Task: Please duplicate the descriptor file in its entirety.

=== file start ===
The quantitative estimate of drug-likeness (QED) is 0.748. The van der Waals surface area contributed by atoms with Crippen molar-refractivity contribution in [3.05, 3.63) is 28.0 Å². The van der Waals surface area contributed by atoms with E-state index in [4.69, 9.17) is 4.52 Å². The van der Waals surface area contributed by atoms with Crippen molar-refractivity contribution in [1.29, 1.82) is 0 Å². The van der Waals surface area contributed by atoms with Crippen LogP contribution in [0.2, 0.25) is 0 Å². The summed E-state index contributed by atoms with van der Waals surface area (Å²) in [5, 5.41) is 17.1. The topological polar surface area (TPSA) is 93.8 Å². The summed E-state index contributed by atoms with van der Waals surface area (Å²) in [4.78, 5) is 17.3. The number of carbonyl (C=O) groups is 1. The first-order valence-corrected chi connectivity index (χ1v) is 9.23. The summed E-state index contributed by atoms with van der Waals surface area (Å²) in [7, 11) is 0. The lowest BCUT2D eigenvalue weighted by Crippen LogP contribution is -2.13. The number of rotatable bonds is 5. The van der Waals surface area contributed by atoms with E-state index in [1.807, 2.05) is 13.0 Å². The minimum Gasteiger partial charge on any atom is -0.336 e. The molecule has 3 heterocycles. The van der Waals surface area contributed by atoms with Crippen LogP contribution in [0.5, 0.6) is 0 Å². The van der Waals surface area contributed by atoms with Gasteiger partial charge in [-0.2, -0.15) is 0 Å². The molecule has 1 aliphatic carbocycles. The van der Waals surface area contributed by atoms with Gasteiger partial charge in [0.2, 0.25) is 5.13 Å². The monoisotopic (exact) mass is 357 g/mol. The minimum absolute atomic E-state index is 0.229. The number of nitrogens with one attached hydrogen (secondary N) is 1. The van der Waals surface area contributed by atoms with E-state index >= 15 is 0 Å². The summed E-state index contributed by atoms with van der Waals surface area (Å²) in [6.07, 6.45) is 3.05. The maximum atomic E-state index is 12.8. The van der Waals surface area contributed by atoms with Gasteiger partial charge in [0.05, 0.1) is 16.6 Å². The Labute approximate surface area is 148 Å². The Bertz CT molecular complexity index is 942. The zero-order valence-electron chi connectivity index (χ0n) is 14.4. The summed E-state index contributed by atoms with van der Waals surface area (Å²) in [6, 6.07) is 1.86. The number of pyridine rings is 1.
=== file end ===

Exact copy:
The quantitative estimate of drug-likeness (QED) is 0.748. The van der Waals surface area contributed by atoms with Crippen molar-refractivity contribution in [3.05, 3.63) is 28.0 Å². The van der Waals surface area contributed by atoms with E-state index in [4.69, 9.17) is 4.52 Å². The van der Waals surface area contributed by atoms with Crippen molar-refractivity contribution in [1.29, 1.82) is 0 Å². The van der Waals surface area contributed by atoms with Crippen LogP contribution in [0.2, 0.25) is 0 Å². The summed E-state index contributed by atoms with van der Waals surface area (Å²) in [5, 5.41) is 17.1. The topological polar surface area (TPSA) is 93.8 Å². The summed E-state index contributed by atoms with van der Waals surface area (Å²) in [4.78, 5) is 17.3. The number of carbonyl (C=O) groups is 1. The first-order valence-corrected chi connectivity index (χ1v) is 9.23. The summed E-state index contributed by atoms with van der Waals surface area (Å²) in [7, 11) is 0. The lowest BCUT2D eigenvalue weighted by Crippen LogP contribution is -2.13. The number of rotatable bonds is 5. The van der Waals surface area contributed by atoms with E-state index in [1.807, 2.05) is 13.0 Å². The minimum Gasteiger partial charge on any atom is -0.336 e. The molecule has 3 heterocycles. The van der Waals surface area contributed by atoms with Crippen LogP contribution in [0.5, 0.6) is 0 Å². The van der Waals surface area contributed by atoms with Gasteiger partial charge in [-0.2, -0.15) is 0 Å². The molecule has 1 aliphatic carbocycles. The van der Waals surface area contributed by atoms with Gasteiger partial charge in [0.2, 0.25) is 5.13 Å². The monoisotopic (exact) mass is 357 g/mol. The minimum absolute atomic E-state index is 0.229. The number of nitrogens with one attached hydrogen (secondary N) is 1. The van der Waals surface area contributed by atoms with E-state index >= 15 is 0 Å². The summed E-state index contributed by atoms with van der Waals surface area (Å²) in [6.07, 6.45) is 3.05. The maximum atomic E-state index is 12.8. The van der Waals surface area contributed by atoms with Gasteiger partial charge in [0.05, 0.1) is 16.6 Å². The Labute approximate surface area is 148 Å². The Bertz CT molecular complexity index is 942. The zero-order valence-electron chi connectivity index (χ0n) is 14.4. The summed E-state index contributed by atoms with van der Waals surface area (Å²) in [6, 6.07) is 1.86. The number of pyridine rings is 1.